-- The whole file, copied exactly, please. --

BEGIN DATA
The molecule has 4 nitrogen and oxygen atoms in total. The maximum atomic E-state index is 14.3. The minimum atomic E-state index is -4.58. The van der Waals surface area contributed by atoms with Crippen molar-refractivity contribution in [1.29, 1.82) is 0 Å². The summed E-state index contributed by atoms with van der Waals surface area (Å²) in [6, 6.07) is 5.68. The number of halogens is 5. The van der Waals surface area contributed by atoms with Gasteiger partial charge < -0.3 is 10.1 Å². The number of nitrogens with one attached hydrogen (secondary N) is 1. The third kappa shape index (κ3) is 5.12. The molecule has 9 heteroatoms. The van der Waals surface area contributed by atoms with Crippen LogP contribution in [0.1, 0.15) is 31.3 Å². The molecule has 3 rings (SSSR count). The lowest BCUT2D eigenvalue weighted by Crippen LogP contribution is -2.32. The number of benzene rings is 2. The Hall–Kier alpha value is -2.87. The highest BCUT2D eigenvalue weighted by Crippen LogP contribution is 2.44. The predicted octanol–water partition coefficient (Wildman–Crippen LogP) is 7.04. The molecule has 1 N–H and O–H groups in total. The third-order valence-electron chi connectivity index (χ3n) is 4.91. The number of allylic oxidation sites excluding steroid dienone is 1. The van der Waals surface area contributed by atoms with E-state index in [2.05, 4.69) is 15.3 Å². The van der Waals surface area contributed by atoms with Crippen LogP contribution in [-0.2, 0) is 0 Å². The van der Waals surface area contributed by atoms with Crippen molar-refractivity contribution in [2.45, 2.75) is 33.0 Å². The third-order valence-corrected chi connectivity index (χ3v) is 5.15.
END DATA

The molecule has 4 nitrogen and oxygen atoms in total. The maximum atomic E-state index is 14.3. The minimum atomic E-state index is -4.58. The van der Waals surface area contributed by atoms with Crippen molar-refractivity contribution in [1.29, 1.82) is 0 Å². The summed E-state index contributed by atoms with van der Waals surface area (Å²) in [6, 6.07) is 5.68. The number of halogens is 5. The van der Waals surface area contributed by atoms with Gasteiger partial charge < -0.3 is 10.1 Å². The number of nitrogens with one attached hydrogen (secondary N) is 1. The third kappa shape index (κ3) is 5.12. The molecule has 9 heteroatoms. The van der Waals surface area contributed by atoms with Crippen LogP contribution in [0.1, 0.15) is 31.3 Å². The molecule has 3 rings (SSSR count). The lowest BCUT2D eigenvalue weighted by Crippen LogP contribution is -2.32. The number of benzene rings is 2. The Hall–Kier alpha value is -2.87. The highest BCUT2D eigenvalue weighted by Crippen LogP contribution is 2.44. The predicted octanol–water partition coefficient (Wildman–Crippen LogP) is 7.04. The molecule has 1 N–H and O–H groups in total. The third-order valence-electron chi connectivity index (χ3n) is 4.91. The number of allylic oxidation sites excluding steroid dienone is 1. The van der Waals surface area contributed by atoms with E-state index in [2.05, 4.69) is 15.3 Å². The van der Waals surface area contributed by atoms with Crippen LogP contribution in [-0.2, 0) is 0 Å². The van der Waals surface area contributed by atoms with Crippen molar-refractivity contribution in [2.45, 2.75) is 33.0 Å². The third-order valence-corrected chi connectivity index (χ3v) is 5.15.